PERA, REIT laws apply by January

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PERA, REIT laws apply by January

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Left in the shelves for seven years already, the Real Estate Investment Trust Act (REIT) of 2009 should be implemented immediately as it has been designed to promote the development of the capital market.

This, after the House Committee on Economic Affairs chaired by Third District Rep. Arthur Yap threshed out all that remains to be addressed during the committee meeting on November 16 that zeroed in on the long overdue Implementing Rules and Regulations (IRR).

During the meeting, Yap’s committee also addressed the overdue implementation of another law, the Personal Equity and Retirement Account (PERA) of 2008. The PERA law is set to be implemented by January 2017. Yap expressed relief that these two laws, envisioned to help sustain the country’s growth momentum and alleviate poverty, will soon be implemented.

Members of the Committee, Cagayan Third District Rep. Randolph Ting and Kabayan Partylist Ron Salo expressed their incredulity over the long period that these two laws remained unimplemented. Aghast by the delay, Salo pointed out that Republic Act 9856 or the REIT Act, which lapsed into law in December 2009, mandated the Securities and Exchange Commission, in coordination with the Bangko Sentral ng Pilipinas (BSP) and the Department of Finance (DOF) to issue its IRR within 90 days from its effectivity.

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The REIT law aims to promote the development of the capital market by enlarging the participation of the investing public in the ownership of real estate and using the capital market as an instrument to finance and develop infrastructure projects. REIT gives investors the option to invest directly in finished products that are already earning money—such as residential and office units, hotels or shopping malls or even infrastructure ventures like toll roads and power plants. The implementation of the REIT Act has been put on hold because fiscal authorities- -the DOF and BIR- -of the previous administration and the SEC failed to agree on how to divide the ownership between real estate companies and the public. According to the representative of DOF, Lawyer Jason Lopez, the finance department intends to implement REIT before the end of the year.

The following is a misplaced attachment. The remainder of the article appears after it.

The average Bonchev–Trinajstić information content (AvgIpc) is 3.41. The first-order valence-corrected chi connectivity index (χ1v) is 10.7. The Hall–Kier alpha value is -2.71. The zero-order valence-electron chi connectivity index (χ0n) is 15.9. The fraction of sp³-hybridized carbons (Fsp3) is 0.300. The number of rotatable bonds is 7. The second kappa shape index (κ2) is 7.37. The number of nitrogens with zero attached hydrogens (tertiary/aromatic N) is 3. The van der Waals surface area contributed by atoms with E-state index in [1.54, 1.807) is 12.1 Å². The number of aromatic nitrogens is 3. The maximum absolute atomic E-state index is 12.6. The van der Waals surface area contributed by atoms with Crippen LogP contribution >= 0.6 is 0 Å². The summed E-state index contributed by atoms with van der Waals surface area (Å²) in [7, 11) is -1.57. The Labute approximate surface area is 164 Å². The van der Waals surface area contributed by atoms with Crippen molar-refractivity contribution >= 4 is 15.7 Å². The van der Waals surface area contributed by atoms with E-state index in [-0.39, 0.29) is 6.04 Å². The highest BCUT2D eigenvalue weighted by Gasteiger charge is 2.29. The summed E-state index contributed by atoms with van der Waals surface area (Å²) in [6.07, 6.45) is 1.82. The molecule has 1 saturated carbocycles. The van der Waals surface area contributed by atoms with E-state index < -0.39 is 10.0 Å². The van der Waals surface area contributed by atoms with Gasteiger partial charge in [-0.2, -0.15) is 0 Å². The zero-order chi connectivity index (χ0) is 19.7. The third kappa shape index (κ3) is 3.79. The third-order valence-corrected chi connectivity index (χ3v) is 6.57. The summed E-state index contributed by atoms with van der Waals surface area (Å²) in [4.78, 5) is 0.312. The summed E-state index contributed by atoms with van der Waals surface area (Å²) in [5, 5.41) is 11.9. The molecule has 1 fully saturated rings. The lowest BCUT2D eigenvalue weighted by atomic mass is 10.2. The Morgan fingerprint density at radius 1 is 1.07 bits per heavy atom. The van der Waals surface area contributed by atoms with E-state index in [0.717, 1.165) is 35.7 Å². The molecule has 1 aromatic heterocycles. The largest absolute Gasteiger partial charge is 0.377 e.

Lopez quoted Finance Secretary Dominguez saying that “REIT law is no longer a low-hanging fruit but is already a fruit on the ground. The law is already there”. DOF would fix the IRR provision which states that the investment trust must be owned at least 66 percent or two-thirds by the investing public over a three-year period upon listing when that the law merely provides for a 33 percent or one-third public ownership. RA 9505 or the PERA Act, on the other hand, establishes a retirement system where contributions are made by both employers and employees. BSP Assistant Governor Johnny Noel Ravalo briefed the members of the committee on the salient points of PERA and the barriers to its implementation.

According to Ravalo, these contributions are managed and invested by an “administrator” chosen by the employee. Any person may only have a maximum of five PERA accounts cumulatively worth up to P200,000. Contributors are entitled to income tax credit every year worth five percent of his or her annual contributions.

PERA will come on top of existing contributions to pension funds Social Security System and Government Service Insurance System. However, there is a limited number of administrators qualified and accredited by the BIR. Moreover, there is a need for BIR to confirm the tax exempt status of the PERA investment products.

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